Staying by his side

We all have a best friend when we’re young. The friend you remember when you think of playing video games, walking through the mall, and staying up late, doing nothing in particular.

For me, that companion was my grandpa.

The little bit of gray in his full head of hair was the only clue that he was over seventy years old. When he climbed on the roof to fix our TV antenna, it was my dad who almost had a heart attack. Grandpa was a man who spent his time doing what he wanted to do, and that included a lot of road trips with me. From Cape Canaveral to Disney World to Space Camp, Grandpa drove everywhere, and we did everything. As any kid would, I took it for granted that all of our days would be filled with action-packed amusement – until one of them wasn’t.

One time when I had a day off from school, Grandpa drove me to Busch Gardens in Tampa. We were immediately focused on the main attractions, so we hopped on the gondola skyride and a few roller

coasters. We checked out the dolphin show, and stopped for lunch… a few times. I had a hot dog, a pizza slice, a slushie… and a funnel cake. Finally, we stopped at the Marrakesh Theater to investigate a slide show about animals. I was eleven – I wanted to see action, ride roller coasters, get splashed by dolphins, and dry off while I rode another roller coaster. If I wanted to watch a slide show, I’d have asked my dad to show me pictures of Christmas, 1975.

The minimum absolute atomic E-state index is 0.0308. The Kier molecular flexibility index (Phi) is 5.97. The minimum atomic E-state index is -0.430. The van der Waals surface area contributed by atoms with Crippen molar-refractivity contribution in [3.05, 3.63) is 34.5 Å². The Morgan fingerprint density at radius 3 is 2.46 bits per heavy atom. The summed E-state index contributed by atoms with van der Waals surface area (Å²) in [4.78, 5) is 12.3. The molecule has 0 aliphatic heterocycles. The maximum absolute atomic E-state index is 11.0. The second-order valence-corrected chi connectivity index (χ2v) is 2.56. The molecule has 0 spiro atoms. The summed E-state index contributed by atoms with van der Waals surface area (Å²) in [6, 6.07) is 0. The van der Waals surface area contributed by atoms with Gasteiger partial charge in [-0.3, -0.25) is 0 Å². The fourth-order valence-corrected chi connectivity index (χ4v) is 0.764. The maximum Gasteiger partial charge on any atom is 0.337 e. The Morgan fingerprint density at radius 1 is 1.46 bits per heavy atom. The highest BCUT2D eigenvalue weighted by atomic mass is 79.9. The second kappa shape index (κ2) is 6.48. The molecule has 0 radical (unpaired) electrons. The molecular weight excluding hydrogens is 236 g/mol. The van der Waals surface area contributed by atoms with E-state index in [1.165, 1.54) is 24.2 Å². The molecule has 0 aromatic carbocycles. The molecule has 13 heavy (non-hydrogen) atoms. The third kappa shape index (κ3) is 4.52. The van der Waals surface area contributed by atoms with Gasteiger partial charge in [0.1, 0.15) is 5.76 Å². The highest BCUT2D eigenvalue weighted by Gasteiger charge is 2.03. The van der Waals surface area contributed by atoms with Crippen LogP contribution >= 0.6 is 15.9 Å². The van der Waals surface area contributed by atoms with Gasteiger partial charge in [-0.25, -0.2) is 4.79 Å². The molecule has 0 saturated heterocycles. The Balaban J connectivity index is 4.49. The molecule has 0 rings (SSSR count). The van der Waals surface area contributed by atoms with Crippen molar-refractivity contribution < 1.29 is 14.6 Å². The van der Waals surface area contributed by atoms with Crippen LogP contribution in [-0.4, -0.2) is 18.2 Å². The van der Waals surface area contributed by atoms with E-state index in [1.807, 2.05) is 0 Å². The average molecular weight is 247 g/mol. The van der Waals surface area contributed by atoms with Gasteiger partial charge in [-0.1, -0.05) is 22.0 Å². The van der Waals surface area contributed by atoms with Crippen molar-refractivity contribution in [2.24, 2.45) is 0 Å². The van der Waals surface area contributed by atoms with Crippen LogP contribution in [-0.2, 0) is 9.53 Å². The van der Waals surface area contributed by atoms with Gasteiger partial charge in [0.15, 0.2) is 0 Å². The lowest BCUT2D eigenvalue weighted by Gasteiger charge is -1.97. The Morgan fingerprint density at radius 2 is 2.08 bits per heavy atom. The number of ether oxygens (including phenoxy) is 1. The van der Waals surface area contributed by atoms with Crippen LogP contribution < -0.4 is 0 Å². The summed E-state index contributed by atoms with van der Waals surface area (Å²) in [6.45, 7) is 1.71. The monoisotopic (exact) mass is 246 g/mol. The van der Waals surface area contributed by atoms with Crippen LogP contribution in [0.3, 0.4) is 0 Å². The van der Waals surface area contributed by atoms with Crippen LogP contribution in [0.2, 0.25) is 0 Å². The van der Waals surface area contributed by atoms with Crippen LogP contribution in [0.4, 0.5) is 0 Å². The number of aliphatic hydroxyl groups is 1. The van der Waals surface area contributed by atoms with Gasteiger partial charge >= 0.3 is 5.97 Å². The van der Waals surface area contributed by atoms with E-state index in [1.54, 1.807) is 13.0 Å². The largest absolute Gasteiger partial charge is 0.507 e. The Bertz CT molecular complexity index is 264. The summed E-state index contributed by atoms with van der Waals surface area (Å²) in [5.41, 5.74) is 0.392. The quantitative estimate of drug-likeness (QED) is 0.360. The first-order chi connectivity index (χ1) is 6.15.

To make it worse, the theater was warm. Very warm. The air conditioner wasn’t really working, but after walking all morning, it was nice to sit and watch. There was a freeze-frame of a Tanzanian sunrise. A freeze-frame of a gorilla family. A freeze-frame of a lioness pouncing on a gazelle. That reminded me: I was hungry again. Then I heard a sliding sound from my left and was brought out of the virtual safari back into reality. The man in the seat next to me had slumped over, slid out of his seat and collapsed on the floor. It took a second for this to register. This was a day full of fun and games and roller coasters and funnel cakes. Grandpa’s collapsing on the floor wasn’t part of the script.

I heard murmuring and gasps. Everything became a terrifying blur. The paramedics came and put Grandpa in a wheelchair. His eyes were open. “Grandpa? Grandpa?” I said. He didn’t answer. I followed the wheelchair to a golf cart with a big red cross on it. The paramedics let me sit next to him in the back. He looked at me and said one word that made the terror subside: “Marc?” Just then, it was the only word he could say, but it was enough.

Then, we went for a ride most people don’t experience in Busch Gardens or Disney World – or anywhere else. We drove through the employees-only back roads of the park. I held Grandpa’s hand the whole time, but my eyes were mostly on the road during the golf-cart safari. I knew we wouldn’t see any lions, hippos or giraffes on this safari, though. We stopped at the infirmary. Grandpa was talking a little as I helped the paramedics get him into a wheelchair. Inside, they took his pulse and blood pressure and listened to his heart with a stethoscope. He finally started talking in full sentences: “It was so hot in there,” he said. “I remember feeling dizzy and having trouble breathing. Then it was like I just fell asleep. Next thing I remember is seeing my grandson when you were helping me onto the golf cart.”

“How do you feel now, Grandpa?” I felt a little awkward talking with him like that in front of all the medical people, but it seemed like the right thing to do.



Staying by his side